There have been repeated briefings that Dominic Cummings, Johnson’s chief adviser, wanted Sunak as chancellor, but it was felt that Javid could not be removed. Cummings has seemingly got his way.

A leave supporter, albeit not a hugely militant one, Sunak is seen as hardworking and efficient, and popular in the Treasury, even if he is an times wooden media and parliamentary performer. But above all he is a loyalist, and will not resist the moves to bring the Treasury’s work into the orbit of No 15. The son of a GP and a pharmacist, Sunak went to Winchester public school and Oxford, then won a Fulbright scholarship to Stanford University in the US. At Stanford he met his wife, Akshata Murthy. She is the daughter of Narayana Murthy, the billionaire co-founder of Indian technology and consulting corporation Infosys. They have two children.

Alok Sharma

The former international development secretary’s promotion to business secretary and president of the Cop 90 climate talks has proved he is considered a key player in Johnson’s cabinet. As housing minister he took significant criticism for the government’s handling of the Grenfell Tower fire, including a televised meeting with furious residents. Yet his humanity and warmth in the wake of the blaze contrasted sharply with May’s handling of the incident. The former accountant was also an employment minister and foreign minister and served on the Treasury select committee. He worked as a Tory vice-chairman showing the breadth of his work within the party. In he was appointed infrastructure envoy to India, which is where he lived with his parents until he was five . They moved to Reading in the s.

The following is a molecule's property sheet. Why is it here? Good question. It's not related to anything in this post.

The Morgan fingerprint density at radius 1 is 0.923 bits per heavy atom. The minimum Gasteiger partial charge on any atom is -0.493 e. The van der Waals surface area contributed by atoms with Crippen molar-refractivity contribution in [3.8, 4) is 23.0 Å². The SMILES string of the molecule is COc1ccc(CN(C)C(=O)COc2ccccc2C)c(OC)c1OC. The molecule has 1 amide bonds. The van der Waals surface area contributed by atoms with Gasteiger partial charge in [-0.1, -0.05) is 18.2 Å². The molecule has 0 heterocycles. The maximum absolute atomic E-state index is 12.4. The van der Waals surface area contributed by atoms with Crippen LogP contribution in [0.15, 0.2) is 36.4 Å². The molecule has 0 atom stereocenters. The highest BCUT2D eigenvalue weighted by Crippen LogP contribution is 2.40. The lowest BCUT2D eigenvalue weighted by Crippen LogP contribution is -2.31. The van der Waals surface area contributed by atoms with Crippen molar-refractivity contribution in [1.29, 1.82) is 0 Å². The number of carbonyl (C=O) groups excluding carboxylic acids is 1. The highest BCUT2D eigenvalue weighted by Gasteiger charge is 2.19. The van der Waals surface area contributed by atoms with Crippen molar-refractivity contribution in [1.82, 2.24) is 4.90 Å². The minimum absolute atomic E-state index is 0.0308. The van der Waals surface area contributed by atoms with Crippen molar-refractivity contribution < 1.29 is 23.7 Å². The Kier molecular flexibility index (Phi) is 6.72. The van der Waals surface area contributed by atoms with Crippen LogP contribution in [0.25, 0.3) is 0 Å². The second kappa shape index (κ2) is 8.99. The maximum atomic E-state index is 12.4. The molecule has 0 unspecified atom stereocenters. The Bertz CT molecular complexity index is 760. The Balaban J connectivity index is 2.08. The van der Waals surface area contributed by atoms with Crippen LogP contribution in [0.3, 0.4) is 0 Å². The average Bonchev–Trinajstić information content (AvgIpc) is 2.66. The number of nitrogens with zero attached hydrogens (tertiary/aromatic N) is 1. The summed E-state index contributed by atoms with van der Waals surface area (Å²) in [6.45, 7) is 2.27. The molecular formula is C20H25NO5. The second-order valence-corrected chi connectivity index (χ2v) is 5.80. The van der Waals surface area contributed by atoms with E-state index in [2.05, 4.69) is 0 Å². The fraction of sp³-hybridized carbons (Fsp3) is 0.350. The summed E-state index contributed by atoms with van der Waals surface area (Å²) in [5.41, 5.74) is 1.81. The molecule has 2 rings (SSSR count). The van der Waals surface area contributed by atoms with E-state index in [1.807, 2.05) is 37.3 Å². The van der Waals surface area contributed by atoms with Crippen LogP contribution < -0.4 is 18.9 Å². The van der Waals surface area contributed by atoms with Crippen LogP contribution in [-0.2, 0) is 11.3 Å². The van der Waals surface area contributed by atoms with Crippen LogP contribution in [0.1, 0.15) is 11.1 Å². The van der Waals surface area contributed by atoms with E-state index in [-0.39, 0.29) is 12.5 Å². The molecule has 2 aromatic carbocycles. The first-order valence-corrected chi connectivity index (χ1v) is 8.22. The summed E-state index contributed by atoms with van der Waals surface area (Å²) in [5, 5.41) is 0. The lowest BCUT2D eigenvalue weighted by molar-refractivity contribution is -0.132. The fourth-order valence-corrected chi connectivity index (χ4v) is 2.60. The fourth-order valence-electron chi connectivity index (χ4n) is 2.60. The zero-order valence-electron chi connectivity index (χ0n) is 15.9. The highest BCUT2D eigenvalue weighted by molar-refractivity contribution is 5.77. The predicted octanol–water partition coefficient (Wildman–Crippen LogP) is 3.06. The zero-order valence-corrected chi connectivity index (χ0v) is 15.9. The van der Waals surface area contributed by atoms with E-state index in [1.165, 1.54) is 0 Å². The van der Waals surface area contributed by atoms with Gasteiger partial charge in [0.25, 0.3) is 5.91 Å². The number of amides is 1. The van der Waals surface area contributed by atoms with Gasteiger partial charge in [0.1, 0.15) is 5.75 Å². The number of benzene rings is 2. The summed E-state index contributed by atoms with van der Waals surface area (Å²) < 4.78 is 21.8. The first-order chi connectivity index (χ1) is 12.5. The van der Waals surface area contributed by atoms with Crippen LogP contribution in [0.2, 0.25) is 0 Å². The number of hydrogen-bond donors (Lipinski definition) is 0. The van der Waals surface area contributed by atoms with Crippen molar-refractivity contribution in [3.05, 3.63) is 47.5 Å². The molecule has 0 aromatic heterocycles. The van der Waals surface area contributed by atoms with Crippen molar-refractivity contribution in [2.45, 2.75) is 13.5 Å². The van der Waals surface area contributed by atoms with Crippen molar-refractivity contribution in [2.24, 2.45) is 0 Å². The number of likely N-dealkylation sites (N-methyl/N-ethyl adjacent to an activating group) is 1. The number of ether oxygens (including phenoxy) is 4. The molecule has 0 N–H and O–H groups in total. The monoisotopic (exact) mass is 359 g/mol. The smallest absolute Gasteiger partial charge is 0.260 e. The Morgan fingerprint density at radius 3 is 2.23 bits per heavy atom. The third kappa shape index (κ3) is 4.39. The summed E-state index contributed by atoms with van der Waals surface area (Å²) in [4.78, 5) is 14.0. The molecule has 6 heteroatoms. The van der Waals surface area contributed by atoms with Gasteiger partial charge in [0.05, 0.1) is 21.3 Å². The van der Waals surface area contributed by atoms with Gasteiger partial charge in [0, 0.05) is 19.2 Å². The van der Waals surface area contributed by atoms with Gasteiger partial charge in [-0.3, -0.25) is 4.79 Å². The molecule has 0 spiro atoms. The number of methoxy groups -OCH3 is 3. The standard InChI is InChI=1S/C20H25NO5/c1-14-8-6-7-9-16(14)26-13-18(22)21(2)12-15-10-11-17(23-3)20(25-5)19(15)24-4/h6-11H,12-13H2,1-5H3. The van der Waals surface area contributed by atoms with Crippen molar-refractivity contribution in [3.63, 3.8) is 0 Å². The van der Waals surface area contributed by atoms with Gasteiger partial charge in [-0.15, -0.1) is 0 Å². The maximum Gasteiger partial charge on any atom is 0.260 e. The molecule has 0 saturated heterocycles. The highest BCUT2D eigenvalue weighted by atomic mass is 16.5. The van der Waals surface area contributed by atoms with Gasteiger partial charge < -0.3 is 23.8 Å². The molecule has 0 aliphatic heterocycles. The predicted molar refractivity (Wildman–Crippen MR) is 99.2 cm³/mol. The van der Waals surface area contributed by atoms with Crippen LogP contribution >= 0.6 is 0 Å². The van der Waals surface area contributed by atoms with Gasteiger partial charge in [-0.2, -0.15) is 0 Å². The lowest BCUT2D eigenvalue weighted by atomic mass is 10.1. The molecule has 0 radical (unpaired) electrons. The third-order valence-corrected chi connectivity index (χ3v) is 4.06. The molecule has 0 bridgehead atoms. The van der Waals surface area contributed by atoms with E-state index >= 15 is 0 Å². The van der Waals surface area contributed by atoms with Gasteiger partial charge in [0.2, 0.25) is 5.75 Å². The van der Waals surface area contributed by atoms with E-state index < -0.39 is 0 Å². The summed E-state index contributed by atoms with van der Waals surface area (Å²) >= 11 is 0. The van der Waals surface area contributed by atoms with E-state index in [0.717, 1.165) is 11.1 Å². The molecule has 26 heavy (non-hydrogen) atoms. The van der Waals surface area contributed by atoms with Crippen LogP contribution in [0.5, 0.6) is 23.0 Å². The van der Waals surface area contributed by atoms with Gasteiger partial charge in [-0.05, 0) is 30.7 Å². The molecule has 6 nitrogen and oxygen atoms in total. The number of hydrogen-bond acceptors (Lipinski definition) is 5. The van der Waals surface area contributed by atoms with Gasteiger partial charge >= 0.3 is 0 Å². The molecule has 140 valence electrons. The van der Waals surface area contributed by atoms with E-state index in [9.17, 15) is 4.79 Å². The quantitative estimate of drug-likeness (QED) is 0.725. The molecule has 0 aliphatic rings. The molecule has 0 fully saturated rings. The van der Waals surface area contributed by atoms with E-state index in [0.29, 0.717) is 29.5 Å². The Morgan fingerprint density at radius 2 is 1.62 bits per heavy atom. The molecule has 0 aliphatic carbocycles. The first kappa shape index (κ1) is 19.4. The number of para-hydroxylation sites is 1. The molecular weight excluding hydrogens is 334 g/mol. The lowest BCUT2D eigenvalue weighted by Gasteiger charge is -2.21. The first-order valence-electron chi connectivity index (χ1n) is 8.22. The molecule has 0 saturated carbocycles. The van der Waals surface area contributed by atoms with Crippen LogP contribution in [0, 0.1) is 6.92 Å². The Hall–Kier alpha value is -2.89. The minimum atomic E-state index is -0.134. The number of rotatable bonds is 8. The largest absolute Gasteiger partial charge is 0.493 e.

Oliver Dowden

The former paymaster general, nicknamed Olive, gets one of the most loved jobs in government in normal times: secretary of state for digital, culture, media and sport. However this is not going to be a whirlwind of arts policy, theater, broadband and sports announcements. Instead he is most likely being sent into battle with the BBC, with Cummings a known critic of the corporation. His immediate predecessor, Nicky Morgan, has already said the government is “open-minded” about replacing the license fee. Dowden was David Cameron’s deputy chief of staff.

Anne-Marie Trevelyan

Trevelyan was only appointed as a defense minister eight weeks ago before getting a major upgrade to the cabinet position of secretary of state for international development. The Berwick-upon-Tweed MP is a Johnson loyalist and a member of the Eurosceptic European Research Group. However the long-term future of the Department for International Development (Dfid) is said to be uncertain with speculation rife it will be moved into the Foreign Office as part of a wider Whitehall shake-up in the coming months.